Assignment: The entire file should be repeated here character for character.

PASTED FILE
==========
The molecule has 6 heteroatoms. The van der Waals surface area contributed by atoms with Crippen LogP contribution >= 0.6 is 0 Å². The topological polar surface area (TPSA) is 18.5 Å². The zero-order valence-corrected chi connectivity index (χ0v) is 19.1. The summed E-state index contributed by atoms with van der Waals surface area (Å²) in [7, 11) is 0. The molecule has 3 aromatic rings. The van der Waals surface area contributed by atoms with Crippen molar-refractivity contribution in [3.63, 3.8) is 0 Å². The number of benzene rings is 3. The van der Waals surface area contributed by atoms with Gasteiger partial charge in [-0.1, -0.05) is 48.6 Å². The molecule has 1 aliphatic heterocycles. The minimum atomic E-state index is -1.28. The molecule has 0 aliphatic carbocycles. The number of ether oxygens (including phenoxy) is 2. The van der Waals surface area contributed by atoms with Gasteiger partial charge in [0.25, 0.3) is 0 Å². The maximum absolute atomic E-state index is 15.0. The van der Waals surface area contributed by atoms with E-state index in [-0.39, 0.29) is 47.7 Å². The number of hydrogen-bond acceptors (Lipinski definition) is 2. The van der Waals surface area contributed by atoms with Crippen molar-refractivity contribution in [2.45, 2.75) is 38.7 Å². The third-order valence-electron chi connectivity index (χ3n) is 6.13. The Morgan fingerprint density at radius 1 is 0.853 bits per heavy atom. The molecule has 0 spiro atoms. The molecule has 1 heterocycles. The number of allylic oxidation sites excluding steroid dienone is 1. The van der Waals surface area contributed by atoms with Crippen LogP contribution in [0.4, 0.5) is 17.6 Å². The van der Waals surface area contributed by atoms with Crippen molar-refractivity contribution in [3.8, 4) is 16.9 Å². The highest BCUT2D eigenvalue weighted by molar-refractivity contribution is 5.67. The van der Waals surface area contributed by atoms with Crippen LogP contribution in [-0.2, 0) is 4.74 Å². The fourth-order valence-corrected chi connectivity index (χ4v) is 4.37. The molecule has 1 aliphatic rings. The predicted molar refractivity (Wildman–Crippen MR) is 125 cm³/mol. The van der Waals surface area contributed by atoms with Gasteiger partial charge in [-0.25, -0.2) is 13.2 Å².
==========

The molecule has 6 heteroatoms. The van der Waals surface area contributed by atoms with Crippen LogP contribution >= 0.6 is 0 Å². The topological polar surface area (TPSA) is 18.5 Å². The zero-order valence-corrected chi connectivity index (χ0v) is 19.1. The summed E-state index contributed by atoms with van der Waals surface area (Å²) in [7, 11) is 0. The molecule has 3 aromatic rings. The van der Waals surface area contributed by atoms with Crippen molar-refractivity contribution in [3.63, 3.8) is 0 Å². The number of benzene rings is 3. The van der Waals surface area contributed by atoms with Gasteiger partial charge in [-0.1, -0.05) is 48.6 Å². The molecule has 1 aliphatic heterocycles. The minimum atomic E-state index is -1.28. The molecule has 0 aliphatic carbocycles. The number of ether oxygens (including phenoxy) is 2. The van der Waals surface area contributed by atoms with Gasteiger partial charge in [0.25, 0.3) is 0 Å². The maximum absolute atomic E-state index is 15.0. The van der Waals surface area contributed by atoms with E-state index in [-0.39, 0.29) is 47.7 Å². The number of hydrogen-bond acceptors (Lipinski definition) is 2. The van der Waals surface area contributed by atoms with Crippen molar-refractivity contribution in [2.45, 2.75) is 38.7 Å². The third-order valence-electron chi connectivity index (χ3n) is 6.13. The Morgan fingerprint density at radius 1 is 0.853 bits per heavy atom. The molecule has 0 spiro atoms. The molecule has 1 heterocycles. The number of allylic oxidation sites excluding steroid dienone is 1. The van der Waals surface area contributed by atoms with Crippen LogP contribution in [0.4, 0.5) is 17.6 Å². The van der Waals surface area contributed by atoms with Crippen molar-refractivity contribution in [3.8, 4) is 16.9 Å². The highest BCUT2D eigenvalue weighted by molar-refractivity contribution is 5.67. The van der Waals surface area contributed by atoms with Crippen LogP contribution in [-0.2, 0) is 4.74 Å². The fourth-order valence-corrected chi connectivity index (χ4v) is 4.37. The molecule has 1 aliphatic rings. The predicted molar refractivity (Wildman–Crippen MR) is 125 cm³/mol. The van der Waals surface area contributed by atoms with Gasteiger partial charge in [-0.25, -0.2) is 13.2 Å².